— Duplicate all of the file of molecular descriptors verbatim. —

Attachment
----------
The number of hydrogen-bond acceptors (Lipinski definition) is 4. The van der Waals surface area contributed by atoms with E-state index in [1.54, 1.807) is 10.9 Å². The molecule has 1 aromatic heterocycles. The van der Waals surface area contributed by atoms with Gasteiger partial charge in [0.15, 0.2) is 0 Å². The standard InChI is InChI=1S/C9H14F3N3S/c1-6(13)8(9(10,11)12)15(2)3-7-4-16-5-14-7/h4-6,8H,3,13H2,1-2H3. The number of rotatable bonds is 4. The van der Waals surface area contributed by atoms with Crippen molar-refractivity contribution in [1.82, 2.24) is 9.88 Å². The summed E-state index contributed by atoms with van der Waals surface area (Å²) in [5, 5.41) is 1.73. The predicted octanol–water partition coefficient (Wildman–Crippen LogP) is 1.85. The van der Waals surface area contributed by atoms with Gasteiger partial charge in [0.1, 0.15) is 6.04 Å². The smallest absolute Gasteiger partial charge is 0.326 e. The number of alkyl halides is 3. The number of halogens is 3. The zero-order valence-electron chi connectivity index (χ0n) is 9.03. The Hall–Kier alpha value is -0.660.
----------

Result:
The number of hydrogen-bond acceptors (Lipinski definition) is 4. The van der Waals surface area contributed by atoms with E-state index in [1.54, 1.807) is 10.9 Å². The molecule has 1 aromatic heterocycles. The van der Waals surface area contributed by atoms with Gasteiger partial charge in [0.15, 0.2) is 0 Å². The standard InChI is InChI=1S/C9H14F3N3S/c1-6(13)8(9(10,11)12)15(2)3-7-4-16-5-14-7/h4-6,8H,3,13H2,1-2H3. The number of rotatable bonds is 4. The van der Waals surface area contributed by atoms with Crippen molar-refractivity contribution in [1.82, 2.24) is 9.88 Å². The summed E-state index contributed by atoms with van der Waals surface area (Å²) in [5, 5.41) is 1.73. The predicted octanol–water partition coefficient (Wildman–Crippen LogP) is 1.85. The van der Waals surface area contributed by atoms with Gasteiger partial charge in [0.1, 0.15) is 6.04 Å². The smallest absolute Gasteiger partial charge is 0.326 e. The number of alkyl halides is 3. The number of halogens is 3. The zero-order valence-electron chi connectivity index (χ0n) is 9.03. The Hall–Kier alpha value is -0.660.